Our cultural service Coffs Collections turned two years old a few months ago, and it continues to freely share easily accessible gallery, library and museum content. The newly added local histories included gems such as A Pioneer and the Eastern Dorrigo featuring a different style of treehouse

A Pioneer and the Eastern Dorrigo, p.55 (print), @

and From Pastures Green to Silver Screen, a personal memoir by cinematographer Jack Gerard, whose screen projector was donated to the Regional Museum.

Cummings & Wilson filmstrip projector, 1941; Coffs Harbour Regional Museum collection 89.226

Jack Gerard’s partner Marie Hunt was a gifted photographer and had her own studio, where she did not baulk at any subject.

with Joe Blake – Heather Watt; Percy Hunt, father of Marie; and  Roma Hetherington

In addition to uncovering Joe Blake, some of our work revealing local stories found others who had an early start in the region but moved away for work, including the whistling mannequin Beth McKay who became Tad Wunderlich.

Beth McKay (Tad Wunderlich), Australian Women’s Weekly, 16 April 1938, p. 33.

We were also pleased to launch a completely new work via Coffs Collections: the South Solitary Island Lighthouse list of Early Keepers 1879 – 1915.

The sad part of the year

In January we lost an assiduous Museum volunteer and researcher, Geoff Watts. He continued to identify opportunities for filling gaps in our records, even after he left the area. One of those gaps was in the online coverage of the Coffs Harbour Advocate before 1955.

In December, the National Library added three sets of issues which had been missed from Trove: 4 – 11 December 1908; 10 January – 16 May 1925; and 5 -26 October 1928.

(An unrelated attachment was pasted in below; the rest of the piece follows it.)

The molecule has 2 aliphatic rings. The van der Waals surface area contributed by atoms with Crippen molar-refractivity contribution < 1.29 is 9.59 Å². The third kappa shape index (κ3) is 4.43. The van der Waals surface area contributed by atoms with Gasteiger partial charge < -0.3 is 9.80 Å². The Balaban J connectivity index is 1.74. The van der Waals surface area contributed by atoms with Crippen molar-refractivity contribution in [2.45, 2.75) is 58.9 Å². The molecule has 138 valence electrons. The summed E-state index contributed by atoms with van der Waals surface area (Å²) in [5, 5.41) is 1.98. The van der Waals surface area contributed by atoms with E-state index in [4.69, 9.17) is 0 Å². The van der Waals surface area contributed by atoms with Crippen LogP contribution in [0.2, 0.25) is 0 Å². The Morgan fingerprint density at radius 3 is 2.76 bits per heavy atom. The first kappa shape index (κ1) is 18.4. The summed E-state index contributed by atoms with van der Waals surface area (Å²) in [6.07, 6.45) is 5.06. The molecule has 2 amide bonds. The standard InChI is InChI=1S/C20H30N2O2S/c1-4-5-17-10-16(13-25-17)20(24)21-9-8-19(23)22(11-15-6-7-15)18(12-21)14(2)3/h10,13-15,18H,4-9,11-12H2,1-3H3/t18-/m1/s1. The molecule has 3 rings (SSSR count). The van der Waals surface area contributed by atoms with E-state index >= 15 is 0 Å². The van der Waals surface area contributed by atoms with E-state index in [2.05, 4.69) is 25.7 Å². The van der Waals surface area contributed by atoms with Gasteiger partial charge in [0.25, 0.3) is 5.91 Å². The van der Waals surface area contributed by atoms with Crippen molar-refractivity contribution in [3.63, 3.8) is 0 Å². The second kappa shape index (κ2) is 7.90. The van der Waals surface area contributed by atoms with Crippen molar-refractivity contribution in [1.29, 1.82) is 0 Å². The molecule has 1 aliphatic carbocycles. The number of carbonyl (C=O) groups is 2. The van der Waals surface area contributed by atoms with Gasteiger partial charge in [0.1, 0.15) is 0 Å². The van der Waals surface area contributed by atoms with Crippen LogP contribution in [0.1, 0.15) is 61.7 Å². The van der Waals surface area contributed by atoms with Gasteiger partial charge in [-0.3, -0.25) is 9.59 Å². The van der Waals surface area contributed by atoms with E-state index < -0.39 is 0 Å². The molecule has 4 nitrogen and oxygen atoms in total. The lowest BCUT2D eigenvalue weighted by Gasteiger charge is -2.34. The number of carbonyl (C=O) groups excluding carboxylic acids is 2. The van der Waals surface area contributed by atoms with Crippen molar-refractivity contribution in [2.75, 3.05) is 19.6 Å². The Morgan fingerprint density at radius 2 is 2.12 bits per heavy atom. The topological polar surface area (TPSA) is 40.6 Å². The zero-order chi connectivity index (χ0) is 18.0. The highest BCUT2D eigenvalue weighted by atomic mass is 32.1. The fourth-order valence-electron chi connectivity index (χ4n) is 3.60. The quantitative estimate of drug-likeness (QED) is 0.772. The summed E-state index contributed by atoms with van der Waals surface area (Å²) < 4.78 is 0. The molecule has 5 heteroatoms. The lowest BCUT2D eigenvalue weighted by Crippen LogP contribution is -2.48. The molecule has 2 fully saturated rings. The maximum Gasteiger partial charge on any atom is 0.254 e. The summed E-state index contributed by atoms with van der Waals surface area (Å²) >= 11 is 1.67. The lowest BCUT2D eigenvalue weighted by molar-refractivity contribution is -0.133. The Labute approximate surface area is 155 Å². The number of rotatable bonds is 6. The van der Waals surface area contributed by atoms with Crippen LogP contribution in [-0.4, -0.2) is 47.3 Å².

We were also able to dry out and contribute some flood-affected issues for August, September and October 1946. The World War II years were underrepresented because the paper was not available for printing.  More than 75 years later, we were able to fill in part of this gap.

And we farewelled Tina, who taught us a lot about museum collection management best practice. Thank you!




The Community Curator Project

Community Curator Sophie Gribble with some of her collaborators (L to R): Kobi Steward, Manduway Dutton, Nathan Brennan and Lizzy Rutten

The Community Curator Project was funded by Create NSW through the Local Government Authority Arts and Cultural Programs stream in 2020.

Ten Community Curators were recruited to locate stories and objects missing or under-represented in the museum collection.

Following training in the essentials of museum practice, Community Curators worked with their communities and networks to identify stories that mattered to them and that they wanted to see in the new museum in Yarrila Place. They then worked with local arts workers such as photographers and filmmakers to document these diverse histories and experiences and create new content. Videos were made, interviews and oral histories recorded and special items were identified and donated to the collection.

Fascinating stories from the Gumbaynggirr, refugee, surfing, alternative health and education communities were revealed.